Another modern classic, this time matching the tried and true possession and exorcism story with a heaping helping of 80s nostalgia, along with legitimately great characters and writing. I can’t recommend this book enough.

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Cover of Pandemonium by Daryl Gregory. Cover shows a painted image of a distant barn. In the foreground is a field with brown grass. Nearest us in the painting, we see a hand holding a paintbrush. There are black scribbles on the bottom of the painting.

Pandemonium by Daryl Gregory

It is a world like our own in every respect . . . save one. In the 1950s, random acts of possession begin to occur. Ordinary men, women, and children are the targets of entities that seem to spring from the depths of the collective unconscious, pop-cultural avatars some call demons. There’s the Truth, implacable avenger of falsehood. The Captain, brave and self-sacrificing soldier. The Little Angel, whose kiss brings death, whether desired or not. And a string of others, ranging from the bizarre to the benign to the horrific. (Goodreads)

I’ve had this one on my TBR ever since it was suggested by Paul Tremblay at the end of A Head Full of Ghosts. It’s such a unique and fun sounding concept, possessions happening on a nationwide scale, that I can’t wait to dive into it.

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Cover of Come Closer by Sara Gran. Cover shows a woman wearing a white dress floating against a black background. Her face is cut out of the image, off the edge of the book.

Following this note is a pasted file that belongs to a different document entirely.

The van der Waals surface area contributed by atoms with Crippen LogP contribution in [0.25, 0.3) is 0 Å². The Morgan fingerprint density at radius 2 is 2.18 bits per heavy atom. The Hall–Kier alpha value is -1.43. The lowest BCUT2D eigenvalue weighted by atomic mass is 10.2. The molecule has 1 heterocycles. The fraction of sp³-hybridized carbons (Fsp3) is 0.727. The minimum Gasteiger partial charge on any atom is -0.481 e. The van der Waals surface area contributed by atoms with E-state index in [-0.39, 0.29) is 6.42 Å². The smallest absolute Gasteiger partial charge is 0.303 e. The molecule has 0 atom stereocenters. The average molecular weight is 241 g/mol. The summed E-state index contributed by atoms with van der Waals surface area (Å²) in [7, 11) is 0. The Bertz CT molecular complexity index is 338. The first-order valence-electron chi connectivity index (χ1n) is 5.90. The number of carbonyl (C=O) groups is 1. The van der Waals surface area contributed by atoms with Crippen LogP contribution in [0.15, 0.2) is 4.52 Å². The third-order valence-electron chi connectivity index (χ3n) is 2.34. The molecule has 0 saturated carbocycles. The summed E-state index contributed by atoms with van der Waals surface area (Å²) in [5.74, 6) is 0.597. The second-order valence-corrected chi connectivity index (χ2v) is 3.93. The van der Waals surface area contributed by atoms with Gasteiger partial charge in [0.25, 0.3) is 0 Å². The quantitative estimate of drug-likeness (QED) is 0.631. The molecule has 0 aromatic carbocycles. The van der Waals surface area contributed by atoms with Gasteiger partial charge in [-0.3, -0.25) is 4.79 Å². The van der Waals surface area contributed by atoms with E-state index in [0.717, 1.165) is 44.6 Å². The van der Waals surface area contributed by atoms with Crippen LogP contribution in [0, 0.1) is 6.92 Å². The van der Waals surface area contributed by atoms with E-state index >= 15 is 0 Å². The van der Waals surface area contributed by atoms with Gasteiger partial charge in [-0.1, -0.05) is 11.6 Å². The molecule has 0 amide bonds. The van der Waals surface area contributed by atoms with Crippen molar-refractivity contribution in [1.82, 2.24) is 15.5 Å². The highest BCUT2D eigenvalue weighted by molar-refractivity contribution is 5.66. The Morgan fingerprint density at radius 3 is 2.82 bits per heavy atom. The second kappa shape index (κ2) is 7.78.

Come Closer by Sara Gran

If everything in Amanda’s life is so perfect, then why the mood swings, the obscene thoughts, the urge to harm the people she loves? What are those tapping sounds in the walls? And who’s that woman following her? The mystery behind what’s happening to Amanda in Come Closer is so frightening that it “ought to carry a warning to…readers.” (Goodreads)

I’ve heard this book suggested for ages on twitter, so when it came up as a possession story I was happy to hop on it. I’m not familiar with the book or author, but I’m more than happy to find a good new one 🙂

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Cover of The Rite: The Making of a Modern Exorcism by Matt Baglio. Cover shows a cross on a wall. Part of the wall is in shadow, and part is in light.

The Rite: The Making of a Modern Exorcism by Matt Baglio

In “The Rite,” journalist Matt Baglio uses the astonishing story of one American priest’s training as an exorcist to reveal that the phenomena of possession, demons, the Devil, and exorcism are not merely a remnant of the archaic past, but remain a fearsome power in many people’s lives even today. “The Rite” provides fascinating vignettes from the lives of exorcists and people possessed by demons, including firsthand accounts of exorcists at work casting out demons, culminating in Father Gary’s own confrontations with the Devil. Baglio also traces the history of exorcism, revealing its rites and rituals, explaining what the Catholic Church really teaches about demonic possession, and delving into such related topics as the hierarchy of angels and demons, satanic cults, black masses, curses, and the various theories used by modern scientists and anthropologists who seek to quantify such phenomena.

Written with an investigative eye that will captivate both skeptics and believers alike, “The Rite ” shows that the truth about demonic possession is not only stranger than fiction, but also far more chilling. (Goodreads)

How could I pass up nonfiction about the reality of exorcisms? I’d never heard of this until doing some searching for this list, but it seemed so amazing and relevant I had to add it.

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And The Winner Is…

Out of these six books, HOWLers voted to read A Head Full of Ghosts by Paul Tremblay. Join HOWL Society on Monday, January 3, 2022 to begin discussion!

*The HOWLS affiliate storefront pays a 10% commission to HOWL Society and gives a matching 10% to independent bookstores